Getting Down Under The Influence

By ARTS & CULTURE REPORTER

 

 The phrase “sex, drugs and rock ‘n’ roll” has been in use since the ‘70s, but remove the rock ‘n’ roll and an all-too-common combination among today’s young adults is center-stage—one that can have harmful health effects. 

Lauren Zerbst, a licensed clinical social worker who specializes in sex therapy, said young adults and college students are more likely to experiment with drugs and alcohol during sex. 

“It’s a time when students participate in all the things parents warned us about,” Zerbst said. 

Zerbst said mixing sex and drugs is common in present-day party culture, but many young people do not realize the effects of combining the two. Zerbst said alcohol, marijuana and cocaine are the most common drugs used by young adults, and they often affect sexual pleasure negatively. 

ALCOHOL 

Zerbst said substances like alcohol can numb the pleasure experienced during sex. According to a 2014 study by Wesley Perkins from the Department of Anthropology and Sociology at Hobart and William Smith Colleges in New York, alcohol is the most misused substance on college campuses, and alcohol abuse often leads to unplanned and unprotected sexual activity. 

“Sometimes [alcohol] can enhance [sexual pleasure] and you may have an orgasm too quickly,” she said. 

Paul van Sickle, who studies music and costume design at Bennington College in Vermont, said having sex while drunk is sloppier. He said being heavily intoxicated can inhibit giving consent and he remembers it happened to him once. 

“It’s not that alcohol changes your mind or inhibits you in any way,” Van Sickle said. “It’s that you can’t quite make decisions in the same way.” 

Van Sickle agrees with Zerbst’s point about alcohol misuse, but said drinking alcohol also helps him meet new people. This is a double-edged sword because while it helps people open up, van Sickle said it also limits the type of interaction one can have while intoxicated.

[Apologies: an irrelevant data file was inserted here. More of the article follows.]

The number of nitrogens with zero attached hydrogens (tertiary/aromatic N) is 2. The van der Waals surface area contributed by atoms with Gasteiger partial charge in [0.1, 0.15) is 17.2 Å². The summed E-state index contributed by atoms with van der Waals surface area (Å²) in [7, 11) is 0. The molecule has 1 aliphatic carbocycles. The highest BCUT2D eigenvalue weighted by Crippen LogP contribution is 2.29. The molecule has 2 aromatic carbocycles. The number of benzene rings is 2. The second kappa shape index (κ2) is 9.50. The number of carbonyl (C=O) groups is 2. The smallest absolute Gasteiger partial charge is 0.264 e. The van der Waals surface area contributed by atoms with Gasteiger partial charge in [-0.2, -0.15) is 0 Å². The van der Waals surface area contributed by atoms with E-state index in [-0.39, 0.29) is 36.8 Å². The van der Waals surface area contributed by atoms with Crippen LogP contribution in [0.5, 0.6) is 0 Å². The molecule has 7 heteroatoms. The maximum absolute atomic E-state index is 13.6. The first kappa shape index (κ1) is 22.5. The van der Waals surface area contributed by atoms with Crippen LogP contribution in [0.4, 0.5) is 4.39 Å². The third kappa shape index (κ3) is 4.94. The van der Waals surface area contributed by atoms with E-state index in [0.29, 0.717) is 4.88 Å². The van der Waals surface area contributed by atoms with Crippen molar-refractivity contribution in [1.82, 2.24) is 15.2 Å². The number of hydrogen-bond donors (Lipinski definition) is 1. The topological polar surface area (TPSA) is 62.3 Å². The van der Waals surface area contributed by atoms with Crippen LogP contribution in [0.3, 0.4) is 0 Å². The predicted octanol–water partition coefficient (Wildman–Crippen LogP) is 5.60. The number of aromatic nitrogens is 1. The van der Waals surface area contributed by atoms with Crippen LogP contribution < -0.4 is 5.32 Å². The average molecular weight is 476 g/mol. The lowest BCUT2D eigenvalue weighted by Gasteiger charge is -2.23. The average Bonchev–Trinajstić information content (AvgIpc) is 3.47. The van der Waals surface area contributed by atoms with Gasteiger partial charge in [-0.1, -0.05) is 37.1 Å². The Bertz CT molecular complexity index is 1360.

Zerbst said people need to make sure they are experiencing the joys of sex while sober as well. 

“Sex in itself is a conscious experience. People have the benefit of having orgasms that are like colors, shapes and a kaleidoscope of feelings,” Zerbst said. 

MARIJUANA 

Zerbst said smoking marijuana can decrease women’s sexual desire, and they can become dependent on being high while having sex. 

Lillian Anderson, * a junior journalism major, said smoking weed intensifies sexual sensations. 

Anderson believes women have a more difficult time remaining turned on than men do during sex, though Zerbst said men experience a lack of sexual desire over time as well. 

“We have to think hard or work harder to remain turned on,” Anderson said. “Being high gets rid of the anxiety and distracts us from thinking too much.” 

From a medical standpoint, Zerbst said sometimes having sex while high on marijuana can inhibit lubrication, making sex painful for women. 

“Over time, you may be less interested in having it,” Zerbst said. 

COCAINE 

Zerbst said habitual cocaine use most commonly causes erectile dysfunction and delayed ejaculation. Lex Ramsay, a freshman music major, noticed this problem during a period in his life when he frequently mixed cocaine and sex. He said the experience was enjoyable and exciting at first, but after some time he experienced strained sexual performance while on the drug. He said he could not get aroused as easily, which he saw as an indication to stop using cocaine until he could enjoy sex soberly. 

Marie Johnson,* a sophomore human psychology major at the University of Iowa, said using cocaine made her feel more sexually aroused and willing to try new things. She said using the drug intensified her sexual experiences, but it made sober sex feel boring in comparison. 

A 2009 study conducted by Dr. Richard Rawson and colleagues at the University of California at Los Angeles found that cocaine’s effect during sex was not nearly as strong for women as it was for men but was stronger when users combined methamphetamine. The study said cocaine’s effects include risky sexual behavior and more intense pleasure, which Zerbst confirmed. 

“[People] may feel like they need the drug in order to have a sexual experience,” Zerbst said. “If you’re not able to have sex without the drugs, that’s definitely a warning sign.” 

However, Zerbst said young people can feel anxious and awkward without a drug as a crutch to lean on when flirting or having sex. 

“Sexual interactions start with drug use of some kind,” Zerbst said. 

*Names have been changed for privacy. 

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